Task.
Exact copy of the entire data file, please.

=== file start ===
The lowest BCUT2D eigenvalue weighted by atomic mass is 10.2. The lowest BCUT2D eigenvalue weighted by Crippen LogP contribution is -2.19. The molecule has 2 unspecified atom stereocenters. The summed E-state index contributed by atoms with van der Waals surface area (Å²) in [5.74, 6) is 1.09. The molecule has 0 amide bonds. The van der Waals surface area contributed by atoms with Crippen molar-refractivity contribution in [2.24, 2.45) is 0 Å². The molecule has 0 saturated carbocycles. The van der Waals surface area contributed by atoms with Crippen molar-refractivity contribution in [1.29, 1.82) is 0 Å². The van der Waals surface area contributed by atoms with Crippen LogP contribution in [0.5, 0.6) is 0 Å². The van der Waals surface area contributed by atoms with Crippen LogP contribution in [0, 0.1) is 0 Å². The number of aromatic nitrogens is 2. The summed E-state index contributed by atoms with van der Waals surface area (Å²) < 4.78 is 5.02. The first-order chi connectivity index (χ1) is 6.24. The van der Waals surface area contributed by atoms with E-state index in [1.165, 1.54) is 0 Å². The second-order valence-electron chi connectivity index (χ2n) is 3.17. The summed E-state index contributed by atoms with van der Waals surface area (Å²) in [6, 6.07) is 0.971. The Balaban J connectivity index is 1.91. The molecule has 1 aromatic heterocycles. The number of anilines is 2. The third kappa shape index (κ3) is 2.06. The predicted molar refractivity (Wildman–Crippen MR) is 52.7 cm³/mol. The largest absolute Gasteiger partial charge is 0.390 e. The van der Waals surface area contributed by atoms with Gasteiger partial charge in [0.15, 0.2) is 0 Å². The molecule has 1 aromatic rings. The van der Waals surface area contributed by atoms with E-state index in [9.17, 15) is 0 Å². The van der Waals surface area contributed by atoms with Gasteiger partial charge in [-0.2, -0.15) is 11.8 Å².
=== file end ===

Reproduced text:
The lowest BCUT2D eigenvalue weighted by atomic mass is 10.2. The lowest BCUT2D eigenvalue weighted by Crippen LogP contribution is -2.19. The molecule has 2 unspecified atom stereocenters. The summed E-state index contributed by atoms with van der Waals surface area (Å²) in [5.74, 6) is 1.09. The molecule has 0 amide bonds. The van der Waals surface area contributed by atoms with Crippen molar-refractivity contribution in [2.24, 2.45) is 0 Å². The molecule has 0 saturated carbocycles. The van der Waals surface area contributed by atoms with Crippen molar-refractivity contribution in [1.29, 1.82) is 0 Å². The van der Waals surface area contributed by atoms with Crippen LogP contribution in [0.5, 0.6) is 0 Å². The van der Waals surface area contributed by atoms with Crippen LogP contribution in [0, 0.1) is 0 Å². The number of aromatic nitrogens is 2. The summed E-state index contributed by atoms with van der Waals surface area (Å²) < 4.78 is 5.02. The first-order chi connectivity index (χ1) is 6.24. The van der Waals surface area contributed by atoms with E-state index in [1.165, 1.54) is 0 Å². The second-order valence-electron chi connectivity index (χ2n) is 3.17. The summed E-state index contributed by atoms with van der Waals surface area (Å²) in [6, 6.07) is 0.971. The Balaban J connectivity index is 1.91. The molecule has 1 aromatic heterocycles. The number of anilines is 2. The third kappa shape index (κ3) is 2.06. The predicted molar refractivity (Wildman–Crippen MR) is 52.7 cm³/mol. The largest absolute Gasteiger partial charge is 0.390 e. The van der Waals surface area contributed by atoms with Gasteiger partial charge in [0.15, 0.2) is 0 Å². The molecule has 1 aromatic rings. The van der Waals surface area contributed by atoms with E-state index in [9.17, 15) is 0 Å². The van der Waals surface area contributed by atoms with Gasteiger partial charge in [-0.2, -0.15) is 11.8 Å².